What is it?
Secret Walls is a live graffiti showdown between two street artists. Armed only with black markers and paint, they have 90 minutes to each transform a large, white wall into a work of art. The audience watches as they sketch in outlines, block out shading and render detail, and contributes to the judgement of the works with the volume of its cheering. The winner proceeds to the next battle, where it all happens again.
Secret Walls was founded in 2006 by Terry Guy, starting life in a small bar in East London and since spreading to the rest of Europe, Russia, the United States and Australasia. The Australian events were initiated, and continue to be coordinated, by Shannon McKinnon. Last Wednesday, the first battle of the 2012 Melbourne tournament between Hancock and Reliable took place at The Order of Melbourne in front of an enthusiastic crowd of what we estimate to be 300.
What do we think?
Watching an artist at work is a unique experience every person should have at some point in their life. The technique of applying paint or marker or charcoal or pencil to a blank surface, the construction of layers of depth and detail, can be as revealing as the final work itself.
At the other end of the artistic spectrum, the National Gallery of Victoria recently announced that drawing and even painting within the gallery is permitted. Somewhat sheepishly admitting that this has been allowed for many years, though never strongly publicised, the NGV now steps into line with many other major art galleries and museums around the world. We can only see good things arising from this – amateur artists will learn directly from the masters’ works, experienced painters will study advanced form and technique, and the public will witness art as it happens.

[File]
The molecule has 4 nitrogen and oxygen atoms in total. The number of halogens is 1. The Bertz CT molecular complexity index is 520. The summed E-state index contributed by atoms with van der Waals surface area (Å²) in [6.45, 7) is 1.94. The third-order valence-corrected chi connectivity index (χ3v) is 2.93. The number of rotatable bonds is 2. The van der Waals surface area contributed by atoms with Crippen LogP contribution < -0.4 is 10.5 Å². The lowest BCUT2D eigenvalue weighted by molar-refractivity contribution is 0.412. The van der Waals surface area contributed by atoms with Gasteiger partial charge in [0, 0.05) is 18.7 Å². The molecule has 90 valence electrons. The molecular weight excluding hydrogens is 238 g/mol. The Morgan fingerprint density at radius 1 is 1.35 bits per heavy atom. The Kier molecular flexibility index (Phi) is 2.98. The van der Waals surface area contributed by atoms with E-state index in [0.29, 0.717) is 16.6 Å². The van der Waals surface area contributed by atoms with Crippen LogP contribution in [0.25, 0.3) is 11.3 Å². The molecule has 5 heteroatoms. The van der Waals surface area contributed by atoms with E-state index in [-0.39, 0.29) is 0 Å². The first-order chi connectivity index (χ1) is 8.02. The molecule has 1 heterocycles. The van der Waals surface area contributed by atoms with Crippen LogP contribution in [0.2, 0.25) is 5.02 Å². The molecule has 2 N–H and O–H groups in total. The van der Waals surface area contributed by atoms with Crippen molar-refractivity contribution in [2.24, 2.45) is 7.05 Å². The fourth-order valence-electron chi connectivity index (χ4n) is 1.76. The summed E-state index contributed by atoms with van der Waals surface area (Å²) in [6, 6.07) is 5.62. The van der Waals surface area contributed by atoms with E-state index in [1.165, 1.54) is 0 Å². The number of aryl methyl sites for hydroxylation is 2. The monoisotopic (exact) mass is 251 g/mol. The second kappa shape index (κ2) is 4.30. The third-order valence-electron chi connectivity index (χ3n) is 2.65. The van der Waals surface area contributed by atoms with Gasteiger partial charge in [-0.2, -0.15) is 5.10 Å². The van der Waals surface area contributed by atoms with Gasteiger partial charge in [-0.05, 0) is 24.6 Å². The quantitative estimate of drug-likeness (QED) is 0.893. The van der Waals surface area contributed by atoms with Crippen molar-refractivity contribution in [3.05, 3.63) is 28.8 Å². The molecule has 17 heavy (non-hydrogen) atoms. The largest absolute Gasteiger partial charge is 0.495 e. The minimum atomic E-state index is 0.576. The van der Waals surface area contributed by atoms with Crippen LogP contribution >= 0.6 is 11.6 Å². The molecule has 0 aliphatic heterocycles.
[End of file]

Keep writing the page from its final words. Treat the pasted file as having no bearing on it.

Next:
Secret Walls takes this process a significant step further. The need to avoid detection during late-night train bombings, wall-taggings and team-murals imbues the street artist with a loose and rapid method of execution. When the fuzz is bearing down, agonising over the precise weight of a line is a luxury the street artist cannot afford. Combining this natural speed with the condensed timeline of a graffiti battle permits original artworks to unfold before our very eyes. Indeed, neither Hancock nor Reliable truly needed the full 90 minutes – the works were mostly laid down within 45, the remainder used for extra shades of detail.
Undoubtedly via pre-arrangement, both artists satirised the other, using their names, attire and images for clever word and picture-play. This was graffiti at a far more sophisticated level than “Daz Wuz Here”, not only in content but in execution also. Hancock used a clean style with clear influence from comic book art, while Reliable had a grittier feel dominated by jagged text and rough shading. We particularly enjoyed the small but elegant city behind Reliable’s central character, and the dramatic curvature of Hancock’s prison cell, a classic comic book technique. What follows is a short series of photos taken during the Secret Walls battle:
In the end, though we voted for both, Hancock earned a 116.4 decibel cheer from the crowd while Reliable could only manage 114.
The 2012 tournament comprises four Round 1 battles, of which last week’s was the first, followed by two semi finals and one grand final showdown. The battles take place once a month until November. We look forward to attending many more.